Communities that seek out ideas, explore options, exchange ideas and seek out ways of working with other communities, the private sector and other organizations discover a whole new world of opportunities.

Businesses often learn to be successful by following the practices of other successful businesses and by regularly seeking out suggestions from employees, suppliers and customers.

Imagine the chaos if a community employed similar practices!

No, you must continue using the same leaders, the same leadership styles and the same ideas over and over again while continuing to expect different results.

11. Ignore Immigrants and Newcomers
Don’t go out of your way to attract immigrants and newcomers.

They have such strange ideas and ways of doing things.

Besides, they dress funny and chatter in a language we can’t understand.

Now successful communities don’t take this approach.

They wholeheartedly welcome newcomers, including immigrants into their community.

They recognize the benefits of diversity, new skills, the newcomers’ work ethic, their entrepreneurial drive and their willingness to invest in their new community.

They are most appreciative to have the opportunity to be part of a safe community.

If you don’t want newcomers to get a foothold in your community, the best way to deal with these people is to keep them shut out of civic affairs, make little or no effort to integrate them into the social fabric of the community and keep them in the shabbiest of living conditions. After all, they are ‘transients.’ They don’t think like us, they seem to work all the time and they eat such strange foods—they are really weird. Make them feel different and excluded and, in due time, they will move somewhere else.

12. Take No Risks
By all means don’t take any risks….just keep tight purse strings on the budget and cut wherever you can each year.

Don’t even think about trying something that’s never been done before.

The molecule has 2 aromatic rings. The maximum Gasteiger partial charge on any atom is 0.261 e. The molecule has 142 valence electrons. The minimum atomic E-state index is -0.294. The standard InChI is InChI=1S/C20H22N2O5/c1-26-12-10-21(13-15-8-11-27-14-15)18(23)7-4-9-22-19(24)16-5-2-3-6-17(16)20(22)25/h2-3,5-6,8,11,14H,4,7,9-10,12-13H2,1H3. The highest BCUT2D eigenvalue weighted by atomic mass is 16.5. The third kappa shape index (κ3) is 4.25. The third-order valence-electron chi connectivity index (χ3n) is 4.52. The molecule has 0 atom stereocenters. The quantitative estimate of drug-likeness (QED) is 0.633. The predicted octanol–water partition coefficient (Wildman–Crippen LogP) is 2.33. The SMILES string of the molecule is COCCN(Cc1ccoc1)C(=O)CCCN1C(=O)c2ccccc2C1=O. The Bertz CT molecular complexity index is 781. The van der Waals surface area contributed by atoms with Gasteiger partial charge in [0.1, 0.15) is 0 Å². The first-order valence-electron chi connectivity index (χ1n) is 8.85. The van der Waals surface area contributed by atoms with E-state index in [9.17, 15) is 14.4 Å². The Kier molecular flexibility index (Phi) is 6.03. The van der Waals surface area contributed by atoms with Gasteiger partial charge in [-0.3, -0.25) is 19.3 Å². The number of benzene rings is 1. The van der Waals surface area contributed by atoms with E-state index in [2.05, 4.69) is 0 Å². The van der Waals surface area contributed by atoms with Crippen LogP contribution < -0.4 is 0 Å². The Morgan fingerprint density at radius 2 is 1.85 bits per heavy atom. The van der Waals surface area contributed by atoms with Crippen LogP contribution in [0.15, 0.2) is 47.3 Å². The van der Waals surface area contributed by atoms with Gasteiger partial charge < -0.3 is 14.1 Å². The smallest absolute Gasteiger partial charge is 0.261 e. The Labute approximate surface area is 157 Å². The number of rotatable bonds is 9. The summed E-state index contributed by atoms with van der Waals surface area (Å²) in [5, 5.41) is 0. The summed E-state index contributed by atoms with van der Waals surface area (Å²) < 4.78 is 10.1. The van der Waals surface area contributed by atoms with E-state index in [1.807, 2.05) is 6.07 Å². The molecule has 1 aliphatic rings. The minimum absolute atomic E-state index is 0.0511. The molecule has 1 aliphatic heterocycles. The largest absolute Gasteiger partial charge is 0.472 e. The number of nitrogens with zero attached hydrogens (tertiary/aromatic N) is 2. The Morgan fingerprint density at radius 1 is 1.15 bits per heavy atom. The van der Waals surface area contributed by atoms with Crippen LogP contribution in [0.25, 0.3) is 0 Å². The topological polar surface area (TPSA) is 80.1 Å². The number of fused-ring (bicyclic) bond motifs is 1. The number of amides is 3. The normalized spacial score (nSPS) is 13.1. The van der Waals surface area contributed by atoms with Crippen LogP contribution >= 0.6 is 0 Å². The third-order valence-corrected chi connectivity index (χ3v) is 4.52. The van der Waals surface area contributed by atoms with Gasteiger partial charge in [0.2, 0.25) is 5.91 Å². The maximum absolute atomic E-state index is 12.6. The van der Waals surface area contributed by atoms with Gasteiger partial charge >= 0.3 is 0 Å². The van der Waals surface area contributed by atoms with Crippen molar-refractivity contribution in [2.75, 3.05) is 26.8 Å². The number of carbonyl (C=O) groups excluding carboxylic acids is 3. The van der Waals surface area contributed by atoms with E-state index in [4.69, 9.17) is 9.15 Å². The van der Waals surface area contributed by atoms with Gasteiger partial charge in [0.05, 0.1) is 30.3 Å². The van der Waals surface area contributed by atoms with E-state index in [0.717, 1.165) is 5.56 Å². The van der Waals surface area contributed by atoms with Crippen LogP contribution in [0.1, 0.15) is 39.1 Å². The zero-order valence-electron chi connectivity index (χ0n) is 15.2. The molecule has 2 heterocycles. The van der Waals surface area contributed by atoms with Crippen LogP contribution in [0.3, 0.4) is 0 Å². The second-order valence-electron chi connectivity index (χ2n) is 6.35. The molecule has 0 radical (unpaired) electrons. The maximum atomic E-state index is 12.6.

Taking risks and trying something new can lead to failure, so best just stick with what you have always done and let the government figure out what can be done to attract new people and business to rural communities.

Successful communities are not afraid to take risks and embrace change.

By being creative and taking on a ‘can do’ attitude, they find that one success leads to another and another.

If you like the status quo and have no stomach for risk taking, you’ll be in a good leadership position to keep your community away from all chances of being successful.

13. Don’t Take Responsibility
Lack of housing and financial resources, declining volunteerism, high taxes, increased vandalism, people moving to larger centres—are always someone else’s fault.

Is your cup half empty or half full? Positive thinking people see problems as an opportunity to make changes, develop new skills, make money, meet new people, create new partnerships, etc.

Negative people are unable to think beyond the problem, they tend to focus on everything that is wrong and have no problem-solving skills.

If you are determined to see your community fail, ensure you and everyone else you know does not take responsibility for any problems in your community….that way, no one will feel compelled to fix anything.

Whatever you do, find someone to blame.

Challenge them to fix the problems but don’t take on any responsibility yourself and definitely don’t ever offer to work with others to problem solve.

Doug Griffiths will be speaking on 13 Ways to Kill Your Community at the MCC Centre in Moosomin Monday, February 10. Tickets are available at the World-Spectator office (714 Main Street Moosomin, 306-435-2445) and at